It is a crime in the state of Hawaii to operate a vehicle under the influence of an intoxicant. You can be charged with a DWI, also called an OVUII, if your blood alcohol content is greater than .08 percent or if an officer determines that you are influenced by alcohol in an amount sufficient to impair normal mental faculties. For commercial vehicle drivers, the legal limit is .04 percent, and for drivers younger than the age of 21, it is .02 percent.
You can also be charged with a DWI in Hawaii if you are under the influence of any amount of a drug or substance that impairs your ability to drive. It is at an officer’s discretion to determine if you appear to be impaired. While Hawaii does allow marijuana use for some medical conditions, having a legal status as a medical patient does not grant any leeway in DWI thresholds or penalties. If any amount of marijuana or metabolite is found in your blood, it can be grounds for a DWI charge.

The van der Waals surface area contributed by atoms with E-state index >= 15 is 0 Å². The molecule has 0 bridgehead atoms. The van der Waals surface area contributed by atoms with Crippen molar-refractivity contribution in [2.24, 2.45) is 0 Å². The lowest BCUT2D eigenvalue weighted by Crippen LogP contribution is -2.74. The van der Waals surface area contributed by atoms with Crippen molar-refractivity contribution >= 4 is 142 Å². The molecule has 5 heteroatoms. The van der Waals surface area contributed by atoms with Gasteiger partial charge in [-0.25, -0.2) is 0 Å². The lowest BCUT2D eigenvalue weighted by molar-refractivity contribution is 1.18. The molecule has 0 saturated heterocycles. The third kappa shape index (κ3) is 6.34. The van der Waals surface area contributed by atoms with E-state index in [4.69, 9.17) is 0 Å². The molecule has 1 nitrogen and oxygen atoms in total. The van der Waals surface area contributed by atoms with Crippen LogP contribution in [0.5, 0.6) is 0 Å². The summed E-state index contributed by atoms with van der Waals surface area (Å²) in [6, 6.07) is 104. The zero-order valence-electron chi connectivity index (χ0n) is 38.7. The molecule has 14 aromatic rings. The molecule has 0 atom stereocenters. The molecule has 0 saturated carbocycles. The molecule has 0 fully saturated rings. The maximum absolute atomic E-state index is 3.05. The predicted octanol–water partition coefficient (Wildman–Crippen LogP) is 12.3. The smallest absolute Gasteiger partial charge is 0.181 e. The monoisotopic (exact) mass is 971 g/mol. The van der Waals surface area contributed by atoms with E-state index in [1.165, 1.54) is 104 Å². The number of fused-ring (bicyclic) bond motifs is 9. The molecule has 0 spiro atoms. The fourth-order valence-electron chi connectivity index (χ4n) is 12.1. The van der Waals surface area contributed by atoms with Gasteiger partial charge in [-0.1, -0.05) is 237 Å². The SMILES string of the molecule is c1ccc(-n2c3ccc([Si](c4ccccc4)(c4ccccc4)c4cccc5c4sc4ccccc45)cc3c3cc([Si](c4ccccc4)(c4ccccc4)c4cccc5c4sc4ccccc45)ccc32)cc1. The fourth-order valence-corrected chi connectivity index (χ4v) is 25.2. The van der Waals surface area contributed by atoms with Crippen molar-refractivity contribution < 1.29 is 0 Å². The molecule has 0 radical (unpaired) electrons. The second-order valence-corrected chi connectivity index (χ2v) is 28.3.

Hawaii’s implied consent law states that anyone operating a vehicle on the state’s roads or waterways automatically gives consent to a breath, blood or urine test for alcohol and drugs at a police officer’s discretion. The first refusal of such a test results in an automatic suspension of the driver’s license for a period of one year. This is separate from any DWI charge that may or may not occurs. Subsequent refusals add a potential two to five years to the suspension. Unlike many other states, refusal of a test in Hawaii cannot be entered into court later as an admission of guilt.